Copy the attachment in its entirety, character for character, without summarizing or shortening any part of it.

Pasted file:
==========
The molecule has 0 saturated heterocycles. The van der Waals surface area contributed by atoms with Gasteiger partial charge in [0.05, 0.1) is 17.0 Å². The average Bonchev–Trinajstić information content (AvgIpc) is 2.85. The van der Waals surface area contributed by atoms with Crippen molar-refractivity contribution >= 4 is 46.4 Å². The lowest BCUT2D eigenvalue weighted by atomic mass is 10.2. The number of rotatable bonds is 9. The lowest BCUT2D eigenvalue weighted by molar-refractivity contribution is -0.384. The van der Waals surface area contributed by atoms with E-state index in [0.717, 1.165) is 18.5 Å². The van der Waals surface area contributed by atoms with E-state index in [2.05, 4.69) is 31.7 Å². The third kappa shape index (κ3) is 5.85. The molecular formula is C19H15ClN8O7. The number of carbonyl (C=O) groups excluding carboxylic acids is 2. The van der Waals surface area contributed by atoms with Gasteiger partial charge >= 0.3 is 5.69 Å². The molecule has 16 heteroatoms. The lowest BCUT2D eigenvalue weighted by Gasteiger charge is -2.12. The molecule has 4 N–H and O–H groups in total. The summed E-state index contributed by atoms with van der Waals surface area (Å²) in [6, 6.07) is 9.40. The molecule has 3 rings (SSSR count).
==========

The molecule has 0 saturated heterocycles. The van der Waals surface area contributed by atoms with Gasteiger partial charge in [0.05, 0.1) is 17.0 Å². The average Bonchev–Trinajstić information content (AvgIpc) is 2.85. The van der Waals surface area contributed by atoms with Crippen molar-refractivity contribution >= 4 is 46.4 Å². The lowest BCUT2D eigenvalue weighted by atomic mass is 10.2. The number of rotatable bonds is 9. The lowest BCUT2D eigenvalue weighted by molar-refractivity contribution is -0.384. The van der Waals surface area contributed by atoms with E-state index in [0.717, 1.165) is 18.5 Å². The van der Waals surface area contributed by atoms with E-state index in [2.05, 4.69) is 31.7 Å². The third kappa shape index (κ3) is 5.85. The molecular formula is C19H15ClN8O7. The number of carbonyl (C=O) groups excluding carboxylic acids is 2. The van der Waals surface area contributed by atoms with Gasteiger partial charge >= 0.3 is 5.69 Å². The molecule has 16 heteroatoms. The lowest BCUT2D eigenvalue weighted by Gasteiger charge is -2.12. The molecule has 4 N–H and O–H groups in total. The summed E-state index contributed by atoms with van der Waals surface area (Å²) in [6, 6.07) is 9.40. The molecule has 3 rings (SSSR count).